02:13am Sunday 12 July 2020

UC brain research on pain, stress, fatigue

A group of researchers is using cutting-edge technology of brain stimulation to learn more about how our brain works in dealing with pain, fatigue or emotional stress.

Applications for the research range from managing chronic headaches to helping competitive cyclists perform better.

brain researchAssistant professor in psychology Stuart Cathcart, four of his honours students and professor of physiotherapy Gordon Waddington are using ‘transcranial direct-current stimulation’ to test how the brain reacts to different stimuli applied to one’s body and to see if stimulating parts of the brain can improve endurance exercise.

UC researchers working with brain stimulation technology to learn more about the brain. L-R: Dr Stuart Cathcart, Andrew Flood and Mylie Sell. Photo: Michelle McAulay

“This technology administers tiny electric currents via electrodes positioned on people’s heads to increase or decrease brain activity in specific areas,” Dr Cathcart said. “We are conducting several studies to learn about these changes in brain activity.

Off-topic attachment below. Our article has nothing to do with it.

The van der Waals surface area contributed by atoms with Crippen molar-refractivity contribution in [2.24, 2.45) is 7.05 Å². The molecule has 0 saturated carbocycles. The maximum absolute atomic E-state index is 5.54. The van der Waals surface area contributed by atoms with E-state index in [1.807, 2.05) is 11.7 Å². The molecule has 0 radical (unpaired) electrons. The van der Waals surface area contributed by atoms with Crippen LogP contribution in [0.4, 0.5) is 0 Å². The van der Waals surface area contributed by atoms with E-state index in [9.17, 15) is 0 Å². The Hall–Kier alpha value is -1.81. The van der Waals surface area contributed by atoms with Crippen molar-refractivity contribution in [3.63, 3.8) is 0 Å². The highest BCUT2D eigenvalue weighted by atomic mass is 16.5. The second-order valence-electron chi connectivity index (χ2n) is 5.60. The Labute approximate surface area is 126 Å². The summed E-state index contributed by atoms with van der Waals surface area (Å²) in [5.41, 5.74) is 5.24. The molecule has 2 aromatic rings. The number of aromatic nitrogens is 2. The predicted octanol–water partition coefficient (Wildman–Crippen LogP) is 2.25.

“One study is examining the areas of the brain that process the emotional component of pain,” he said.

“Until now we had only been able to observe this through imaging techniques, but now we can experimentally manipulate these brain areas to test theories of brain mechanisms of pain more thoroughly.”

The technology will potentially be able to help doctors improve the treatment of chronic pain or help in the rehabilitation process of patients who have suffered a stroke, for example.

In addition, Dr Cathcart said one of their trials is also looking at how to boost the performance of elite athletes who need to push through fatigue.

“If you run a marathon, you slow down because your legs get tired and because your brain reduces output to them,” he said.

“We are looking at whether stimulating the motor cortex of the brain before exercising could improve the stamina of your legs to keep them going or reduce the feeling of fatigue during exercise.”

According to Dr Cathcart, the tests are non-invasive, safe and painless. The team is looking for volunteers. If you are interested in participating please contact Dr Cathcart on [email protected]


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